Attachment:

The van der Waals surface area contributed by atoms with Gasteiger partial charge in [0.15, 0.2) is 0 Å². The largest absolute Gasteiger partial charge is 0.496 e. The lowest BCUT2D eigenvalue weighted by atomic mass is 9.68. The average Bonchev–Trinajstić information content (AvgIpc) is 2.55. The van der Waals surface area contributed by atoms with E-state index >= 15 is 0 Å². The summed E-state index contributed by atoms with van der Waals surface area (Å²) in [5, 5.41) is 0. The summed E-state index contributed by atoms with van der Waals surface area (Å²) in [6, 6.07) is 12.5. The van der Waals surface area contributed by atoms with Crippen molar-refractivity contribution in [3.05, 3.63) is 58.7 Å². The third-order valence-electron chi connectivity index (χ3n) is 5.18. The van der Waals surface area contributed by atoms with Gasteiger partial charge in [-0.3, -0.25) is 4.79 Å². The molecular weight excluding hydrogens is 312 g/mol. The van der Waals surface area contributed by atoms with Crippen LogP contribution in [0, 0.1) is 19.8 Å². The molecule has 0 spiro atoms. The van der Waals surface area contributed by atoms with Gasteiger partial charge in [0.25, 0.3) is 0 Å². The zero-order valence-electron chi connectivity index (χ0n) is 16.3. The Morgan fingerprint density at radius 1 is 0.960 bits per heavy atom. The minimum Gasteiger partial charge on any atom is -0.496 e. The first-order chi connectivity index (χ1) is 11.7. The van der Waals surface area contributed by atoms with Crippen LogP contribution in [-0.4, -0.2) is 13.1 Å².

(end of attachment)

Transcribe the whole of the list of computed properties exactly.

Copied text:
The van der Waals surface area contributed by atoms with Gasteiger partial charge in [0.15, 0.2) is 0 Å². The largest absolute Gasteiger partial charge is 0.496 e. The lowest BCUT2D eigenvalue weighted by atomic mass is 9.68. The average Bonchev–Trinajstić information content (AvgIpc) is 2.55. The van der Waals surface area contributed by atoms with E-state index >= 15 is 0 Å². The summed E-state index contributed by atoms with van der Waals surface area (Å²) in [5, 5.41) is 0. The summed E-state index contributed by atoms with van der Waals surface area (Å²) in [6, 6.07) is 12.5. The van der Waals surface area contributed by atoms with Crippen molar-refractivity contribution in [3.05, 3.63) is 58.7 Å². The third-order valence-electron chi connectivity index (χ3n) is 5.18. The van der Waals surface area contributed by atoms with Gasteiger partial charge in [-0.3, -0.25) is 4.79 Å². The molecular weight excluding hydrogens is 312 g/mol. The van der Waals surface area contributed by atoms with Crippen LogP contribution in [0, 0.1) is 19.8 Å². The molecule has 0 spiro atoms. The van der Waals surface area contributed by atoms with Gasteiger partial charge in [0.25, 0.3) is 0 Å². The zero-order valence-electron chi connectivity index (χ0n) is 16.3. The Morgan fingerprint density at radius 1 is 0.960 bits per heavy atom. The minimum Gasteiger partial charge on any atom is -0.496 e. The first-order chi connectivity index (χ1) is 11.7. The van der Waals surface area contributed by atoms with Crippen LogP contribution in [-0.4, -0.2) is 13.1 Å².